5. Build an e-mail list.  You’ll use your opt-in e-mail list to send an e-mail announcing your book, but you’d be smart to use it to stay in touch with subscribers on a regular basis, too. (Add yourself to the lists of successful authors to see how they’re doing it.) Remember that for anything other than a one-time communication, you must get permission to add someone’s address to your list.
  6. Compile a list of “key influencers.” Who is most influential with your book’s target audience? Gather names and contact information for people you will contact for a book blurb – an endorsement you’ll use on the cover, inside the book, and on sales pages.
  7. Create your book launch media list. You’ll send review copies and a book announcement press release  to the media outlets that are most likely to review the book or schedule an interview with you.
  8. Create a Facebook Page. I’m not a big fan of Facebook pages for authors. They work better for other types of businesses – especially local retailers who can use them to post store hours and special sales or offer coupons. But you’re going to create one no matter what I say, so do it now and use it in part to solicit opinions on your book’s topic, share progress updates, ask fans to vote on cover options and so on.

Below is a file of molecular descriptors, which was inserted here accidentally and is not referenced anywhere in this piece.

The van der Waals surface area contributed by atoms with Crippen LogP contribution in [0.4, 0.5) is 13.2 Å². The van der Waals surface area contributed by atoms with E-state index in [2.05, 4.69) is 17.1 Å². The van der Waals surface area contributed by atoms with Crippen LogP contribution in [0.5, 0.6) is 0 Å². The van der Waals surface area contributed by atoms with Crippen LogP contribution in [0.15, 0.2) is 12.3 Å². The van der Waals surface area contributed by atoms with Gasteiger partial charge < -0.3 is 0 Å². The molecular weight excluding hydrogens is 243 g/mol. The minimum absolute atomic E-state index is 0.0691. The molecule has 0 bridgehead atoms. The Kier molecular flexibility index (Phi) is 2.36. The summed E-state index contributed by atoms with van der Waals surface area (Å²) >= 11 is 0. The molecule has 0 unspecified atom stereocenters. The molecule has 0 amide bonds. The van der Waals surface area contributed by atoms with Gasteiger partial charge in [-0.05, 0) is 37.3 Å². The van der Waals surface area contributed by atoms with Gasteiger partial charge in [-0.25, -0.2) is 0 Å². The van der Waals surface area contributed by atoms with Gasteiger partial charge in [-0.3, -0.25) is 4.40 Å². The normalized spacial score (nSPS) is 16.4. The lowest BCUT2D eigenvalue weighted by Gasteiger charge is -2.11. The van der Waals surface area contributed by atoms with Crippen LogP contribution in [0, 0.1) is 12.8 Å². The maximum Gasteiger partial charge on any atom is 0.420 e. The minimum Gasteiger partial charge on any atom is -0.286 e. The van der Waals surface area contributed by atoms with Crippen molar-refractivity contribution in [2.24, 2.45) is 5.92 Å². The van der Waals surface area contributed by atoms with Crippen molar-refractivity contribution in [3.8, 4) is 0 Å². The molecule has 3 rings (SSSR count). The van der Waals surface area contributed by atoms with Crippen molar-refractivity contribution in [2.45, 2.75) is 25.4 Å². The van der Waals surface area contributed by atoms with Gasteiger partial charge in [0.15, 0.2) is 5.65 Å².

9. Add your book title to your e-mail signature. It doesn’t get any easier than just typing your book’s title after the word “Author.”

Begin developing the tools you’ll need at least six months before the book is available so that you’ve got an audience waiting to read your story as soon as it’s ready for them.

What else would you add to the list? Did you do any of this before publishing? Please share your feedback in a comment. 

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  1. Yay! I’m glad to say that thanks to Sandy’s great info on her site and in the course I signed up for, I’ve done 8 of these 9 for a book that should be out by the end of the month. 🙂

  2. Hi Sandy,

    It’s scary for most authors to do, but I recommend preselling your book on your website as soon as you have confirmed the cover. That may be months before it’s available, but it can help create momentum. It’s important to make the projected date clear, of course, so the eager reader isn’t disappointed when your book doesn’t land on his porch the next day.

  3. As a new author this is great information because I do have a book coming out Feb. 9th 2015 and I must say that I’m overwhelmed at what all goes into promoting it! I do have a FB page and a fan page. I have not established an email list but that’s next, and I need to research my target audience more as well. This is very helpful information, thank you Sandra!


    1. I’m so glad it was helpful, Thalia! Thanks for letting me know. There’s a lot to learn, but try not to let it overwhelm you. Set priorities, and just tackle one new thing at a time. Good luck!